Blood Meridian is literally stunning; perhaps the best analogy I can think of is going to see a really, really good band that plays really, really brutal and strange music that sorta melts your face off. After the show you’re sweaty and exhilarated and even unnerved; your ears are ringing and your chest is pounding. And then the band packs up, and the house lights go on, and they pump in music from a CD, of all things, and the music just sounds tinny and pale and blanched of life after the raw power you’ve witnessed. Reading anything else right after finishing Cormac McCarthy’s Blood Meridian, or the Evening Redness in the West is sort of like that. Highly recommended.

15 thoughts on “Blood Meridian–Cormac McCarthy”

  1. This is the first McCarthy book I read, suggested to me by none other than William Gibson.
    I met him at a SF convention in Vancouver where we were both guests and asked him what he was reading (writers love this question). His eyes lit up and he rhapsodized about BLOOD MERIDIAN–I went out later that day and found a copy and haven’t looked back.
    Good post…

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  2. I went through this book slowly. Because I had so many other things to do, it took months to get to the end. I was numbed by the violence. The real genius of the book, for me, was in the last 20 pages. A quiet, beautiful conclusion.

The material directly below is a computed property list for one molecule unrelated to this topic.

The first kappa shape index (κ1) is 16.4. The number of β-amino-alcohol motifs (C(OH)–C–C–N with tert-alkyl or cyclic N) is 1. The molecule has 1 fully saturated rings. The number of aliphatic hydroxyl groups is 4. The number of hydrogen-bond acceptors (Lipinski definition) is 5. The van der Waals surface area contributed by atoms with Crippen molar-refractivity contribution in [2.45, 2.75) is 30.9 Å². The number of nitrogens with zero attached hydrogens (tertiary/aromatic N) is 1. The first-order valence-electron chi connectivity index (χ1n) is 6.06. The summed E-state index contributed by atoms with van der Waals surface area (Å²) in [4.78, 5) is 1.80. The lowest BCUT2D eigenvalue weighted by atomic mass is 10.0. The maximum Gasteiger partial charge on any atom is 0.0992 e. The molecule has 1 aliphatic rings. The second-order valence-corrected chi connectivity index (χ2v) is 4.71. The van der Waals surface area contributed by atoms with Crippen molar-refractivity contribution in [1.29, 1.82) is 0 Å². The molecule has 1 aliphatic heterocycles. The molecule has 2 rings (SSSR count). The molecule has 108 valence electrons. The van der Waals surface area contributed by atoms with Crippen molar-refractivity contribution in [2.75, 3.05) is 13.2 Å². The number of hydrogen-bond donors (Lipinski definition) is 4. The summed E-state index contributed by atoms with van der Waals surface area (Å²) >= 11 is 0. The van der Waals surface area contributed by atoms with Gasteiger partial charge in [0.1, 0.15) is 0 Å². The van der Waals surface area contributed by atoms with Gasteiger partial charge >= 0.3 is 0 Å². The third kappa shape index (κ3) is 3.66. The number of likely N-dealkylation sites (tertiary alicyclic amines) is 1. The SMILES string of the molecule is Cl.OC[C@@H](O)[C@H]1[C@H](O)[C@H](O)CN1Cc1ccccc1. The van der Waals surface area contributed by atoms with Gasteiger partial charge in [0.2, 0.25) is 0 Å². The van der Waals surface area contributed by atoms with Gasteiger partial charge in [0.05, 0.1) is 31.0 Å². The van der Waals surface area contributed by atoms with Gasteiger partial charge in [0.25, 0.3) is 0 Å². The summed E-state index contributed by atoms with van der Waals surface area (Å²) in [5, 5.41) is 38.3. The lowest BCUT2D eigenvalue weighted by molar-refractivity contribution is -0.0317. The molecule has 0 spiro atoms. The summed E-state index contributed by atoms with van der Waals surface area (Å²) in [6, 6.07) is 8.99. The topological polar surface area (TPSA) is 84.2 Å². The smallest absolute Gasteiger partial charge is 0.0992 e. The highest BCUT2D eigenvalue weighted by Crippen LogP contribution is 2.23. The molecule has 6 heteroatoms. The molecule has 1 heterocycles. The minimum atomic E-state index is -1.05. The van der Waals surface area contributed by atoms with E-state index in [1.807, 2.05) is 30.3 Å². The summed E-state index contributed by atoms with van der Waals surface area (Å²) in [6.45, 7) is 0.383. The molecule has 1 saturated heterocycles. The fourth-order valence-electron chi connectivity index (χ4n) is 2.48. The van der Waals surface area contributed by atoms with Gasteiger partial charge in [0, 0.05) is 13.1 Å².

Good post.

    There’s an even earlier novel of his about a kid who is orphaned and has to raise himself in the forest (or something like that). I’ve heard rave reviews about it even if I can’t remember the title.

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  3. ah now i’m much more stoked about reading this. I actually looked for “The Road” in the library yesterday but they were all checked out. i’ve been looking for an entry point to McCarthy so i might just make this it. good stuff.

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  4. I thought All the Pretty Horses was great, too. Some people think that it might be overly sentimental, but I thought it was beautiful. You might want to try that as well